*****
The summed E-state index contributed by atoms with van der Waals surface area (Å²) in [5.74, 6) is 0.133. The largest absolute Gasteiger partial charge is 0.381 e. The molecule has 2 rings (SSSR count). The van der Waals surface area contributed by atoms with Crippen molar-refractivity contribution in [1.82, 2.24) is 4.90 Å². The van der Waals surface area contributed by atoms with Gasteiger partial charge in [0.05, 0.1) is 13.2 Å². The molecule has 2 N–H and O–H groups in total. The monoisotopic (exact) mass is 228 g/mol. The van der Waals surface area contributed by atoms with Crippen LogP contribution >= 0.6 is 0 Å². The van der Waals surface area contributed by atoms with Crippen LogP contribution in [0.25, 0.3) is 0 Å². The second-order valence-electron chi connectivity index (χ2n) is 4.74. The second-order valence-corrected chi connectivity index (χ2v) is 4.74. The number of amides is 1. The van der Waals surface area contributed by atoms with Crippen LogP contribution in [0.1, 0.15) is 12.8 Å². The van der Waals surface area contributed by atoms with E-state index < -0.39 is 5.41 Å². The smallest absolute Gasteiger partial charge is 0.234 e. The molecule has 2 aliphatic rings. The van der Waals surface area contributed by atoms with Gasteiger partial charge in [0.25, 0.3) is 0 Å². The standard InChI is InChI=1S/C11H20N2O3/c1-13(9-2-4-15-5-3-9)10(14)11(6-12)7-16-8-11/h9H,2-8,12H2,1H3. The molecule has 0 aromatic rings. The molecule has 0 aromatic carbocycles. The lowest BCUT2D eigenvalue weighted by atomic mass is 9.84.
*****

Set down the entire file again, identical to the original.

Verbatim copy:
The summed E-state index contributed by atoms with van der Waals surface area (Å²) in [5.74, 6) is 0.133. The largest absolute Gasteiger partial charge is 0.381 e. The molecule has 2 rings (SSSR count). The van der Waals surface area contributed by atoms with Crippen molar-refractivity contribution in [1.82, 2.24) is 4.90 Å². The van der Waals surface area contributed by atoms with Gasteiger partial charge in [0.05, 0.1) is 13.2 Å². The molecule has 2 N–H and O–H groups in total. The monoisotopic (exact) mass is 228 g/mol. The van der Waals surface area contributed by atoms with Crippen LogP contribution >= 0.6 is 0 Å². The van der Waals surface area contributed by atoms with Crippen LogP contribution in [0.25, 0.3) is 0 Å². The second-order valence-electron chi connectivity index (χ2n) is 4.74. The second-order valence-corrected chi connectivity index (χ2v) is 4.74. The number of amides is 1. The van der Waals surface area contributed by atoms with Crippen LogP contribution in [0.1, 0.15) is 12.8 Å². The van der Waals surface area contributed by atoms with E-state index < -0.39 is 5.41 Å². The smallest absolute Gasteiger partial charge is 0.234 e. The molecule has 2 aliphatic rings. The van der Waals surface area contributed by atoms with Gasteiger partial charge in [0.25, 0.3) is 0 Å². The standard InChI is InChI=1S/C11H20N2O3/c1-13(9-2-4-15-5-3-9)10(14)11(6-12)7-16-8-11/h9H,2-8,12H2,1H3. The molecule has 0 aromatic rings. The molecule has 0 aromatic carbocycles. The lowest BCUT2D eigenvalue weighted by atomic mass is 9.84.